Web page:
Wednesday, 5 March 2014

social life of genes

 “Your experiences today will influence the molecular composition of your body for the next two to three months,” he tells his audience, “or, perhaps, for the rest of your life. Plan your day accordingly.”



6 comments:

Anonymous said...

Hello there, I just clicked over from Janet's blog where we (you and I) were commenting on our immigrant parents. I've been reading your most recent posts and find them very succinct.

Your "Morning Face" parallels my thoughts on aging: It is interesting to see how I am changing as I get older, both physically and mentally.

I have almost all of Miyazaki's work. My daughter grew up watching his films. I appreciate his focus on strong girls, social and environmental issues.

Your minimal wardrobe looks like mine. There is no hassle getting dressed every day and I like and wear everything I have.

Finally, your most recent entry should be my daily mantra. When things irritate me I need to regroup and relax!

Yuko Jones said...

This is interesting. Even though we sometimes have no control over what we experience, we have full control over how we react to and feel about the experience. I will have to remember this quote :)

Gam Kau said...

"This is one of my goals: not to be a burden to my only child later on. This involves, well, a lot: taking care of my health now, having documents in order (Wills, list of account passwords, etc…), keeping belongings decluttered, saving as much as I can for retirement and for an inheritance for her, and so on."

Anon, your comment on the Gardener's Cottage blog really surprised me because I find many people don't think that way. It seems we're all in denial about death. Whether refusing to think about physical signs of aging, or denying how important it is to be fiscally prudent, we just don't want to accept it. We're going to die! All of us. I swear that the majority of things we do to occupy our minds and bodies are just a way of keeping ourselves busy enough so we don't have to consider our own mortality. Okay, some call me morbid, but I call it practical!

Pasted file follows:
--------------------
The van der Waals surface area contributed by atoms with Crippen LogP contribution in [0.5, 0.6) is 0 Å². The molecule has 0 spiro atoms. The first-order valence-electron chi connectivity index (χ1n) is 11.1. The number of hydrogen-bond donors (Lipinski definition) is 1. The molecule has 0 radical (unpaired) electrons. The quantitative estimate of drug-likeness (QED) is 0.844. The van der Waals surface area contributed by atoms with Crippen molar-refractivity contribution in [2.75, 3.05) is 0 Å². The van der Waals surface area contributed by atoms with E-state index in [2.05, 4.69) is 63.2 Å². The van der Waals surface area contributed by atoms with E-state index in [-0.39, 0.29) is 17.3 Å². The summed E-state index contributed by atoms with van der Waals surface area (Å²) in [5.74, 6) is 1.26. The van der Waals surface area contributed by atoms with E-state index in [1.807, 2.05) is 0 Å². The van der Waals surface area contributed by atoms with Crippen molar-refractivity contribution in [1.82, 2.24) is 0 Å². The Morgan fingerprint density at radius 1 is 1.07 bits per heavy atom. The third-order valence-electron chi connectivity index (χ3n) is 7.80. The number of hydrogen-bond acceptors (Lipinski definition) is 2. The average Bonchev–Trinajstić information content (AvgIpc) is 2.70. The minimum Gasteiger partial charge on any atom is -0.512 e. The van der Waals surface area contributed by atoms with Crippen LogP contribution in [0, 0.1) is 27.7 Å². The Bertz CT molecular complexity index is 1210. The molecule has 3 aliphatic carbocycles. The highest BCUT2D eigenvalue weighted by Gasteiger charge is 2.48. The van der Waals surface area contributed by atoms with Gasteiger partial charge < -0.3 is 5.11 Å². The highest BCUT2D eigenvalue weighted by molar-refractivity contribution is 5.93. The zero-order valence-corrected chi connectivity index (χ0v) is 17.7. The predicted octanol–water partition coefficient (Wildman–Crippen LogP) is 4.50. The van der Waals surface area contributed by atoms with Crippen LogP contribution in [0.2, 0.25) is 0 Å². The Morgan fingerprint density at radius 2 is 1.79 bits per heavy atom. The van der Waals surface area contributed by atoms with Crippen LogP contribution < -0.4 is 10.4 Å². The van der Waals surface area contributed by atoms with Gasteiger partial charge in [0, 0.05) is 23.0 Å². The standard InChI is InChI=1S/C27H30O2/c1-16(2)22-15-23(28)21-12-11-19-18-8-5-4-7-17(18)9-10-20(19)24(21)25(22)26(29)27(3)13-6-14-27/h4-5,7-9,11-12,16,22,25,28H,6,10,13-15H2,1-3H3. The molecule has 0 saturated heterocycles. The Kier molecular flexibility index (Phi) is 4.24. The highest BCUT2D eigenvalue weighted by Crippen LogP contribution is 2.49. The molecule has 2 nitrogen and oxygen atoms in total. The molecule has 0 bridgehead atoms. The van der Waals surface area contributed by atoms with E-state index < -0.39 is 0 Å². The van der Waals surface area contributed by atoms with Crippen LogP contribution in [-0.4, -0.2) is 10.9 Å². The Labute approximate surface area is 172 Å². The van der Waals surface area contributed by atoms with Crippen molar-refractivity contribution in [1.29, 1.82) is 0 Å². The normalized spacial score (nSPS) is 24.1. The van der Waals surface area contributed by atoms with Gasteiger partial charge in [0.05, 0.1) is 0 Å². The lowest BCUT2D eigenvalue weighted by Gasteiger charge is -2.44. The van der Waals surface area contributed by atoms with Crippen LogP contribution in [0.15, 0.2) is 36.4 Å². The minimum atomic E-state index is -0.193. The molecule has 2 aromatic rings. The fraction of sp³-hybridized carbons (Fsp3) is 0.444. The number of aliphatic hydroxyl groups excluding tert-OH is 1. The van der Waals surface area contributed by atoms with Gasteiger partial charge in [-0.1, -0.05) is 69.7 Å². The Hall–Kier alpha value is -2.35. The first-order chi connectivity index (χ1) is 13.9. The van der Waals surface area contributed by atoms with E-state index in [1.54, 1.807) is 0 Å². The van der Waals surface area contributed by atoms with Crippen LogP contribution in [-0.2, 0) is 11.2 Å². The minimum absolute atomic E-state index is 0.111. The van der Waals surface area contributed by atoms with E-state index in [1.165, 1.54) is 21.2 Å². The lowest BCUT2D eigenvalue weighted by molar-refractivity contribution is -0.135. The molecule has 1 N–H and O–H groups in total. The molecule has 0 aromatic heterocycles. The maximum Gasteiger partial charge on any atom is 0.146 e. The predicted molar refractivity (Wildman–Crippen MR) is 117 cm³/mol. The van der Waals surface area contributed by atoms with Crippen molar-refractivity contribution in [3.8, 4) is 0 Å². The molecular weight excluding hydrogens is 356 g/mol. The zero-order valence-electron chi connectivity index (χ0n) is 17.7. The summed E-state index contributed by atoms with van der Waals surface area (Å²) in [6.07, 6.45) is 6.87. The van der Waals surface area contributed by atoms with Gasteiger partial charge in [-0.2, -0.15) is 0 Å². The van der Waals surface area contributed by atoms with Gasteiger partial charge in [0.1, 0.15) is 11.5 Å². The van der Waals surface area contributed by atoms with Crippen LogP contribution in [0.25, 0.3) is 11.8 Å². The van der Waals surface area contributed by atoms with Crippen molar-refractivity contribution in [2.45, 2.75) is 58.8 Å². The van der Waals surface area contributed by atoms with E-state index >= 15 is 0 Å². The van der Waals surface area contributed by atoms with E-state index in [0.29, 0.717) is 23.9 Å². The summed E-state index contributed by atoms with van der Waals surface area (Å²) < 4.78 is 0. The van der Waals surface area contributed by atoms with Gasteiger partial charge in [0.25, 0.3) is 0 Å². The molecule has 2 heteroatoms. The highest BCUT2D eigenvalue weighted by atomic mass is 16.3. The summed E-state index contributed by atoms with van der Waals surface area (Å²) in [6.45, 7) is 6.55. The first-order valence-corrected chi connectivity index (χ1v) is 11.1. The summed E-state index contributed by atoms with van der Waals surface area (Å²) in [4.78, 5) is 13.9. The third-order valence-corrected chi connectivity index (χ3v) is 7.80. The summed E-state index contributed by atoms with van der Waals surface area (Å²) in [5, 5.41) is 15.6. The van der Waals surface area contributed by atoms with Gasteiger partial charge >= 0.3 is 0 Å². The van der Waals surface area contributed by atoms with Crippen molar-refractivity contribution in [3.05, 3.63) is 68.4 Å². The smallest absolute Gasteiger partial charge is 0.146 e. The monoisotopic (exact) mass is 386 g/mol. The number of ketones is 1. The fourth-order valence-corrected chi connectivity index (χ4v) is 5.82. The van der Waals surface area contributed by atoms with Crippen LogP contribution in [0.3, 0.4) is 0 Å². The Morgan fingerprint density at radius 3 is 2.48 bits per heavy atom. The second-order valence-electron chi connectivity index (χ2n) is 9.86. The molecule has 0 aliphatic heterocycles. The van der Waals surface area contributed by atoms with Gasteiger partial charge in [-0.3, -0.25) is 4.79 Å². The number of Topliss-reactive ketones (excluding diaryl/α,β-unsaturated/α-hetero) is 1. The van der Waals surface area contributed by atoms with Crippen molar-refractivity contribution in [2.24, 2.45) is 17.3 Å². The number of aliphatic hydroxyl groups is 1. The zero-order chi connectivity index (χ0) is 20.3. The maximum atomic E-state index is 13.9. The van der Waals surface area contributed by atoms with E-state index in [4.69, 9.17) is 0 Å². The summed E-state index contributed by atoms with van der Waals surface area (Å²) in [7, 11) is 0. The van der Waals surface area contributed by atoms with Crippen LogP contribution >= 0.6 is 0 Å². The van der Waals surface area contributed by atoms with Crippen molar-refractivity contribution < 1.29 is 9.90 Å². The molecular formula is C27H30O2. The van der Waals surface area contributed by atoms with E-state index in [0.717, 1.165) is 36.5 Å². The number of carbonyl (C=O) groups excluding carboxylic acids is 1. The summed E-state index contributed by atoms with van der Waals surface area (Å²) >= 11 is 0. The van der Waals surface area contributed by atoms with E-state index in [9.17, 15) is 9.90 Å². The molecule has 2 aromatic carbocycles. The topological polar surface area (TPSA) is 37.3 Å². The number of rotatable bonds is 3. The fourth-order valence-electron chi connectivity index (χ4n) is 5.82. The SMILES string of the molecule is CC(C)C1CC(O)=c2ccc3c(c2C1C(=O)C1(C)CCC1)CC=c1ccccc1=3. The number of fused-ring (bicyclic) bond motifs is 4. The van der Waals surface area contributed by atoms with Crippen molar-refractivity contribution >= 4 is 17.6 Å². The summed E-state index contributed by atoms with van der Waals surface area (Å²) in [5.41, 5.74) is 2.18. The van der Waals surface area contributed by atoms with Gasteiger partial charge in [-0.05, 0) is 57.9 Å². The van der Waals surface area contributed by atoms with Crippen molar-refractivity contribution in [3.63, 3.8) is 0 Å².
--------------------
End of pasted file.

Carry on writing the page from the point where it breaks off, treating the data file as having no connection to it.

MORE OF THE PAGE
Anyway, I'm happy you moseyed on over here; you sound like kindred soul. :)

Gam Kau said...

Yuko, I found the article fascinating. The idea our subjective experiences have such a physical influence on our bodies is profound and a bit scary too.

Shelley said...

Haven't read (or heard of) this book but it's an interesting idea. I would have thought, though, that if we had control over our responses (and I think we can to some extent if we practice), then even if we didn't respond in the best way the first time, we might do better the next and thus change the consequences after all.

I agree that death is something that must be faced if only to enhance life, knowing it is finite. We have wills but haven't planned our funerals, which I found useful that my Mom had planned hers for me. As to un-cluttering, I follow your thought, but I still enjoy my stuff and I plan to life my life for myself. I only have step-children, perhaps I would view an only child (being one) differently.

Gam Kau said...

"death is something that must be faced if only to enhance life, knowing it is finite"

Yes, that's just how I feel Shelley. It seems like we shy away from the topic, but it is reality and perhaps being open about the subject is enough to help us not waste away precious time. I haven't made funeral plans, but have been quite clear to my children to just keep it cheap and simple; a cardboard box is fine with me.
It's true, hopefully we can respond a bit to experiences as we grow older and maybe change our biology for the better. It's a very strange idea, but interesting to me.